"How are we to pursue it? It's a political topic," he said.
Growing trend towards openness
He saw Song's apology as a precursor to more official expressions of regret from high-ranking Communist Party leaders. But he said Song had likely decided to follow a growing trend towards openness on the subject.
"It's a fairly enlightened trend, and I think the fact she has come out and apologized has to do with her very powerful family background," Jiao said.
"The red second generation have probably spotted overall trends of opinion among the new administration and in Chinese society as a whole," Jiao said.
U.S.-based Cultural Revolution expert Wang Youqin said Song's apology was an advance on that of Chen Xiaolu, a former Red Guard leader and the son of a legendary Communist military leader, who visited his former school in October to express remorse to teachers and staff who had been tortured and subjected to forced labor.
But she said it still fell far short of what is needed for a full reckoning with China's recent, and very violent, past.
"Song Binbin is a 'glorious alumna,' and her Red Guard armband is in a school display case," Wang said. "Wang Jingyao opposed this at the time, but they paid no attention."
She said Bian's body had been dumped unceremoniously on a truck without any covering and carted to a nearby cemetery for cremation.
"Anyone who tries to tell the truth about such things, the [school leadership] say they are making up stories," Wang said. She said Bian's death had precipitated a wave of violence in Beijing that summer.
"They set a bunch of high school students, Red Guards, to beat to death 1,772 ordinary Beijing residents with their fists and bludgeons," Wang said.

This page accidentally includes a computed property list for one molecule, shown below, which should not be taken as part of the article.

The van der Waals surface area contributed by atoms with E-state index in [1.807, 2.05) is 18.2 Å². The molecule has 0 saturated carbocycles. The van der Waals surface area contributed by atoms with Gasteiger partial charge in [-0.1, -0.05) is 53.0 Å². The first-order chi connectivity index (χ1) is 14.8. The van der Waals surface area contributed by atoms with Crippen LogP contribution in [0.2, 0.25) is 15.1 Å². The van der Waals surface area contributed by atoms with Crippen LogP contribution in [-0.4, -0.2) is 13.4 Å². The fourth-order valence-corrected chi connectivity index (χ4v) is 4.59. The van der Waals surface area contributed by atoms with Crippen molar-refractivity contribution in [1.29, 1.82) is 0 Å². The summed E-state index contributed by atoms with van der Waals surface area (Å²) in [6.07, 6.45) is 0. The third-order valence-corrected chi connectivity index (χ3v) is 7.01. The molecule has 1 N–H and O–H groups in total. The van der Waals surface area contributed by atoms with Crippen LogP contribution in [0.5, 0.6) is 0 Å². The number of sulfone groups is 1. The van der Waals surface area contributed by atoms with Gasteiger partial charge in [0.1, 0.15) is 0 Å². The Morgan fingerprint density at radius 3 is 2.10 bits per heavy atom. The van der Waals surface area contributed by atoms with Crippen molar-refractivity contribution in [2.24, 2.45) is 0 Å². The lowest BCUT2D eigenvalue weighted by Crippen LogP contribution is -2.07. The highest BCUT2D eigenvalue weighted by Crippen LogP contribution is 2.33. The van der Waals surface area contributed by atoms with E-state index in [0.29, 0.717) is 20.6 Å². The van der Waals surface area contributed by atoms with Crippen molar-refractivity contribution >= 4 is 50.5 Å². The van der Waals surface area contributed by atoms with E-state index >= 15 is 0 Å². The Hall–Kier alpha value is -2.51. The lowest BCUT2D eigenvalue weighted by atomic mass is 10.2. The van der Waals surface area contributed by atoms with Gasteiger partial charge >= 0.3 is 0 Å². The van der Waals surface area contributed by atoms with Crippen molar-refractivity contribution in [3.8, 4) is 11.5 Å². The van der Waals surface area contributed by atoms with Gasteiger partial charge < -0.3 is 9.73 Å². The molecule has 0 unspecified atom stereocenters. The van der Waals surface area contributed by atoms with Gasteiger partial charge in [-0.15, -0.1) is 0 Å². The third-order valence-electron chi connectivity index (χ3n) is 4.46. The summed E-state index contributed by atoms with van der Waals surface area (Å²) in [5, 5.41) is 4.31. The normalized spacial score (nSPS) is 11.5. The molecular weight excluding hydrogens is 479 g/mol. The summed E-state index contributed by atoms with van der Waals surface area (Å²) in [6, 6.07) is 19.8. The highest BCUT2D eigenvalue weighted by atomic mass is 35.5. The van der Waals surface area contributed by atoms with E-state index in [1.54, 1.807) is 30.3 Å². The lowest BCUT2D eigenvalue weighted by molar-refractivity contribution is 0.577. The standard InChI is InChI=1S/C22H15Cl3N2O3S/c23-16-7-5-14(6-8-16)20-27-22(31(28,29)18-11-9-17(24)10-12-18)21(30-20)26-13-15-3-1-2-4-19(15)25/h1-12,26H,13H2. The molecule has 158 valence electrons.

"They also designated 10,000 Beijing residents 'enemies of the people'...which is two percent of Beijing's population," she said.
Nothing to their names
According to Wang's research, those 10,000 people were expelled from the capital with nothing to their names, and ended up in the countryside or died along the way.
"No one has ever brought up their suffering in formal discussions of history," she said.
The Cultural Revolution has been officially labeled a "mistake of Mao Zedong and the Gang of Four, who launched the initial 1966 campaign against "capitalist roader" officials.
In the ensuing mayhem, qualified professionals like teachers and doctors were locked up in “cow pens,” while schools and universities were closed and health services fell into disarray under the supervision of "revolutionaries."
While the true number of casualties remains unconfirmed to this day, Southern Weekend quoted official statistics as saying that 1,772 people died nationwide in the violence, which was encouraged by then supreme leader Mao Zedong, the "Red Sun" of the era.
Recent research in the southern city of Shantou alone has shown that 100,000 people were accused as criminals, more than 4,500 were injured or disabled, and some 400 people died.
Reported by Xin Lin for RFA's Mandarin Service, and by Ho Shan for the Cantonese Service. Translated and written in English by Luisetta Mudie.